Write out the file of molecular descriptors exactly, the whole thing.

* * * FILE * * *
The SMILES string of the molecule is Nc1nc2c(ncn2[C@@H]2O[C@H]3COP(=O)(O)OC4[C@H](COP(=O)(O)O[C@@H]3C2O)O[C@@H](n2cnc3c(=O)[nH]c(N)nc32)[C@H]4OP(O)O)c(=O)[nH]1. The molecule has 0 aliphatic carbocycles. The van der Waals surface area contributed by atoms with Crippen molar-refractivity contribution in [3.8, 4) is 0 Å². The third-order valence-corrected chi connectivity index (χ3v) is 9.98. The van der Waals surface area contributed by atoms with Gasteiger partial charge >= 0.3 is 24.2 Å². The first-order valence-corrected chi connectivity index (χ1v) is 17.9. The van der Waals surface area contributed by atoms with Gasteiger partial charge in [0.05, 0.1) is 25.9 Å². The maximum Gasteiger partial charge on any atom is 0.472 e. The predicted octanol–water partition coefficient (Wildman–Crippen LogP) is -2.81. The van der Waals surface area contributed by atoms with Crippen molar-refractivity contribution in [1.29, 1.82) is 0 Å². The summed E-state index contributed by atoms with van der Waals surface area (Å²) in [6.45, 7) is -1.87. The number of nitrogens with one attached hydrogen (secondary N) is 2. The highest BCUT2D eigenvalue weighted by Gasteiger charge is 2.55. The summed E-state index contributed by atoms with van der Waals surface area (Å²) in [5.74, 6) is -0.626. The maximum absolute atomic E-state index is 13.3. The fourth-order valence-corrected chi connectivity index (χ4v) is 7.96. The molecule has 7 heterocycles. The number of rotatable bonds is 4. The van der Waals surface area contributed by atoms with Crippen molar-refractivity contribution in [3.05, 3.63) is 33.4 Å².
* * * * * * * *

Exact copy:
The SMILES string of the molecule is Nc1nc2c(ncn2[C@@H]2O[C@H]3COP(=O)(O)OC4[C@H](COP(=O)(O)O[C@@H]3C2O)O[C@@H](n2cnc3c(=O)[nH]c(N)nc32)[C@H]4OP(O)O)c(=O)[nH]1. The molecule has 0 aliphatic carbocycles. The van der Waals surface area contributed by atoms with Crippen molar-refractivity contribution in [3.8, 4) is 0 Å². The third-order valence-corrected chi connectivity index (χ3v) is 9.98. The van der Waals surface area contributed by atoms with Gasteiger partial charge >= 0.3 is 24.2 Å². The first-order valence-corrected chi connectivity index (χ1v) is 17.9. The van der Waals surface area contributed by atoms with Gasteiger partial charge in [0.05, 0.1) is 25.9 Å². The maximum Gasteiger partial charge on any atom is 0.472 e. The predicted octanol–water partition coefficient (Wildman–Crippen LogP) is -2.81. The van der Waals surface area contributed by atoms with Crippen molar-refractivity contribution in [1.29, 1.82) is 0 Å². The summed E-state index contributed by atoms with van der Waals surface area (Å²) in [6.45, 7) is -1.87. The number of nitrogens with one attached hydrogen (secondary N) is 2. The highest BCUT2D eigenvalue weighted by Gasteiger charge is 2.55. The summed E-state index contributed by atoms with van der Waals surface area (Å²) in [5.74, 6) is -0.626. The maximum absolute atomic E-state index is 13.3. The fourth-order valence-corrected chi connectivity index (χ4v) is 7.96. The molecule has 7 heterocycles. The number of rotatable bonds is 4. The van der Waals surface area contributed by atoms with Crippen molar-refractivity contribution in [3.05, 3.63) is 33.4 Å².